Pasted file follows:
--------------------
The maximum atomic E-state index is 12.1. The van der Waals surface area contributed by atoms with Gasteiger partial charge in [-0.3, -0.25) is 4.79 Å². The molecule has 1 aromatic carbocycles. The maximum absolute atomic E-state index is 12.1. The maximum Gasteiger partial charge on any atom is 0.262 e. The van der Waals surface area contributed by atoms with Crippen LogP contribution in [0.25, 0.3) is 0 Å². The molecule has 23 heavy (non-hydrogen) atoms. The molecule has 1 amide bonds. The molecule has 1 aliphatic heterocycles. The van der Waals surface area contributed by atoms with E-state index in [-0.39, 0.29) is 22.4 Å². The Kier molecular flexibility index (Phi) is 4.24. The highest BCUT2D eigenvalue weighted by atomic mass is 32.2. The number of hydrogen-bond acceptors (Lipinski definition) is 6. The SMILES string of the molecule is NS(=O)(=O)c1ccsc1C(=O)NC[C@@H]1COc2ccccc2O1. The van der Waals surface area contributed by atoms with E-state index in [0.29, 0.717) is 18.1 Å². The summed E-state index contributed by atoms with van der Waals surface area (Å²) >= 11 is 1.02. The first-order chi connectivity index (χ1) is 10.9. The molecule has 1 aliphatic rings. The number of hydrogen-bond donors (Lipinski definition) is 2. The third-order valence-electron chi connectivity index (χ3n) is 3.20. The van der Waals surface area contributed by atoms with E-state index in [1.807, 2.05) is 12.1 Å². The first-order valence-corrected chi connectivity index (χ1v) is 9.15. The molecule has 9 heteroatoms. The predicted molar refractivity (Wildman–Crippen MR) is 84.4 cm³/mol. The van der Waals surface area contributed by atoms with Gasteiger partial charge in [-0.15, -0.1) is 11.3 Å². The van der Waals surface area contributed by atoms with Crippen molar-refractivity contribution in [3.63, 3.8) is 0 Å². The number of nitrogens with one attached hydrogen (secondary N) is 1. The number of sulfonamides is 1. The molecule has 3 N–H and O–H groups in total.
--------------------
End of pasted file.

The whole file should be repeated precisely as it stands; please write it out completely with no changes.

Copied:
The maximum atomic E-state index is 12.1. The van der Waals surface area contributed by atoms with Gasteiger partial charge in [-0.3, -0.25) is 4.79 Å². The molecule has 1 aromatic carbocycles. The maximum absolute atomic E-state index is 12.1. The maximum Gasteiger partial charge on any atom is 0.262 e. The van der Waals surface area contributed by atoms with Crippen LogP contribution in [0.25, 0.3) is 0 Å². The molecule has 23 heavy (non-hydrogen) atoms. The molecule has 1 amide bonds. The molecule has 1 aliphatic heterocycles. The van der Waals surface area contributed by atoms with E-state index in [-0.39, 0.29) is 22.4 Å². The Kier molecular flexibility index (Phi) is 4.24. The highest BCUT2D eigenvalue weighted by atomic mass is 32.2. The number of hydrogen-bond acceptors (Lipinski definition) is 6. The SMILES string of the molecule is NS(=O)(=O)c1ccsc1C(=O)NC[C@@H]1COc2ccccc2O1. The van der Waals surface area contributed by atoms with E-state index in [0.29, 0.717) is 18.1 Å². The summed E-state index contributed by atoms with van der Waals surface area (Å²) >= 11 is 1.02. The first-order chi connectivity index (χ1) is 10.9. The molecule has 1 aliphatic rings. The number of hydrogen-bond donors (Lipinski definition) is 2. The third-order valence-electron chi connectivity index (χ3n) is 3.20. The van der Waals surface area contributed by atoms with E-state index in [1.807, 2.05) is 12.1 Å². The first-order valence-corrected chi connectivity index (χ1v) is 9.15. The molecule has 9 heteroatoms. The predicted molar refractivity (Wildman–Crippen MR) is 84.4 cm³/mol. The van der Waals surface area contributed by atoms with Gasteiger partial charge in [-0.15, -0.1) is 11.3 Å². The van der Waals surface area contributed by atoms with Crippen molar-refractivity contribution in [3.63, 3.8) is 0 Å². The number of nitrogens with one attached hydrogen (secondary N) is 1. The number of sulfonamides is 1. The molecule has 3 N–H and O–H groups in total.